The Lights of Zetar can be summarized in very few words: what remains of an ancient civilization takes possession of the body of a member of the Enterprise crew (Lieutenant Mira Romaine, interpreted by Jan Shutan), and Kirk has to put things in order. It had already happened in Return to Tomorrow, and it happens again here. But while the other episode was full of conflicts and interesting scenes, this is full… of fillers.
Well, the plot can be summarized in a few words precisely because there’s very little to summarize! There’s Scott in love as we’ve never seen him before, there’s a kind of senseless trial against poor Romaine whose only fault is being possessed by hostile aliens, there are a lot of useless evasive maneuvers (have these famous evasive maneuvers been useful at least once in the history of Star Trek?)… But there’s very little of substance.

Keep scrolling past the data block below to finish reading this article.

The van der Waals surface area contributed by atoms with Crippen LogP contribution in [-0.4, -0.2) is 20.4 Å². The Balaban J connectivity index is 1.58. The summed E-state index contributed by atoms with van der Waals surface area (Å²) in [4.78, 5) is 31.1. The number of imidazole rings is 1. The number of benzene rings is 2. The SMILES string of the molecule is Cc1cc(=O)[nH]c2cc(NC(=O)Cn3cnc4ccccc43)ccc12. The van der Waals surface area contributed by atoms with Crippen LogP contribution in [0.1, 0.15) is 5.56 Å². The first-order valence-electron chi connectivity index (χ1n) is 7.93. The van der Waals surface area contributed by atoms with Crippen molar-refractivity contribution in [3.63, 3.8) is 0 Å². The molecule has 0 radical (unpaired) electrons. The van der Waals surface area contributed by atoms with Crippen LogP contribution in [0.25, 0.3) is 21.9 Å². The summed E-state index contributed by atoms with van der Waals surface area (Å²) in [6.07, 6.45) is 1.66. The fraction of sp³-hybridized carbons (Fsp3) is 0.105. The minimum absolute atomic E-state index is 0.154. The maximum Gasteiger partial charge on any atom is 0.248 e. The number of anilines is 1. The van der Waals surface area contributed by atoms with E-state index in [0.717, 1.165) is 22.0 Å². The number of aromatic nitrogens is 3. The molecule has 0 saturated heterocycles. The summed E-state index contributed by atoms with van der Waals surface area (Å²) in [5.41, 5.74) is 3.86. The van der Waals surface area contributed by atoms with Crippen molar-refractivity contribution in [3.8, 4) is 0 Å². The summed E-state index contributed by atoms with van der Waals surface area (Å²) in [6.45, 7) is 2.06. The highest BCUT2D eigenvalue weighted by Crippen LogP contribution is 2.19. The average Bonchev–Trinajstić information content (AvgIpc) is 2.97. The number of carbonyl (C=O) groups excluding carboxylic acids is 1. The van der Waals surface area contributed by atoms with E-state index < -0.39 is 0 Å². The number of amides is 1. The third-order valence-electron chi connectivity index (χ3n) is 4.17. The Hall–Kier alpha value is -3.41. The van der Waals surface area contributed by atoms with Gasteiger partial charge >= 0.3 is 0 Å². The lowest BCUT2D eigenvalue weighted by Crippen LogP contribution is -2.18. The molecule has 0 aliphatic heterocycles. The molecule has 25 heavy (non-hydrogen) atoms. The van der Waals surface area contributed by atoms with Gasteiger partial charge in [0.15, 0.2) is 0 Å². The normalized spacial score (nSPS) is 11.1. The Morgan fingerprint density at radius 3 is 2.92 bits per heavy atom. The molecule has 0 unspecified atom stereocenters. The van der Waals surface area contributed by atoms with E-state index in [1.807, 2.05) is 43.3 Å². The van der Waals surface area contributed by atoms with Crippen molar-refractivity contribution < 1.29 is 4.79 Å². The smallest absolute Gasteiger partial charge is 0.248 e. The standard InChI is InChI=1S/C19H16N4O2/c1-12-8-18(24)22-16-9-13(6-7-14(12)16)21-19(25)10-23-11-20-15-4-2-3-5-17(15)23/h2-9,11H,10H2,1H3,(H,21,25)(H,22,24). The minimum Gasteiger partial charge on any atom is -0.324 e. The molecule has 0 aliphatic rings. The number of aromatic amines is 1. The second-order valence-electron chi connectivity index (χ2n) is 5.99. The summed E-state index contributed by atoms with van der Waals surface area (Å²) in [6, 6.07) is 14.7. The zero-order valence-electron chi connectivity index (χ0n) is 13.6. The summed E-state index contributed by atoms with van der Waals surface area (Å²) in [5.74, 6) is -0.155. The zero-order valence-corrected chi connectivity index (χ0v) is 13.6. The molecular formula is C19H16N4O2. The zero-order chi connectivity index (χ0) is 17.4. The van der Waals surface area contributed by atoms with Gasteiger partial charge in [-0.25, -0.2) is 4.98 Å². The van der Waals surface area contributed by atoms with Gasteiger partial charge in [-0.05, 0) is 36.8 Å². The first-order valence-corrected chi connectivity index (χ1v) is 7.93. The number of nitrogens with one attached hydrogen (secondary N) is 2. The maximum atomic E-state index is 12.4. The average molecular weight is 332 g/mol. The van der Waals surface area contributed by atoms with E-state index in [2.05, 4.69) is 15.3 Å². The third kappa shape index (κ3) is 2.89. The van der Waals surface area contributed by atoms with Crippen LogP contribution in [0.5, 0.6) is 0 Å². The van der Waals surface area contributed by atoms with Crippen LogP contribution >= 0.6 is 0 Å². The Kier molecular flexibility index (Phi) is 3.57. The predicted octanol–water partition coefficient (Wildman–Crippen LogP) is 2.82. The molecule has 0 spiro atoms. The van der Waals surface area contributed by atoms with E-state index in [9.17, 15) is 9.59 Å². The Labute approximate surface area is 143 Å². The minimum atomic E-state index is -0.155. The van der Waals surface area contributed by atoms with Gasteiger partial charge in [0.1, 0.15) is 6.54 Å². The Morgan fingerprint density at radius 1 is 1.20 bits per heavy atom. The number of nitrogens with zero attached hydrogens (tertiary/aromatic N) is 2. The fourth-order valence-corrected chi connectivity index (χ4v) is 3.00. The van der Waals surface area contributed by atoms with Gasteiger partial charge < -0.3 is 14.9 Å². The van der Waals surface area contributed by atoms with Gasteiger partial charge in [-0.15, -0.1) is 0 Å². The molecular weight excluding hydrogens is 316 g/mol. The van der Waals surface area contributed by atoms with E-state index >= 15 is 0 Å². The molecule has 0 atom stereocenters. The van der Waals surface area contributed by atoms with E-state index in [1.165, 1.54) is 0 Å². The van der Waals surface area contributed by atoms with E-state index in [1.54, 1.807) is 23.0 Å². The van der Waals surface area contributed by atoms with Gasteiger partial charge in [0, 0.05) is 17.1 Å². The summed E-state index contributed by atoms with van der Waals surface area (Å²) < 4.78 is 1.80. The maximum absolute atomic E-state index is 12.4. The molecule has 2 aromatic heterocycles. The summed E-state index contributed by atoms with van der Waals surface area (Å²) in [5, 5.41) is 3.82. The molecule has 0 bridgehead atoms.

And then what would be the message of the episode? The final solution saves the poor girl, but practically no attempt is made to find a way to leave Zetar’s last survivals alive. Not that they deserved it, after killing all those Memory Alpha scholars (and so we found out the origin of the the name of the largest Star Trek information site on the web), but Kirk and Spock could have made some extra effort before erasing any trace of Zetar from the Universe.
Anyway, how come the thoughts of the last hundred representatives of that civilization became lights capable of traveling faster than light (that’s a weird sentence, I’m sure you’ll forgive me)? It remains a mystery. And just like Zetar, I suppose that Scott’s great love will also disappear, since at the end of the episode we’re informed that Romaine will work at the Federation archives of Memory Alpha, and she will have a lot to do due to the damage they suffered in this episode. In a word, forgettable. Ciao!
Previous episode: That Which Survives
Next episode: Requiem for Methuselah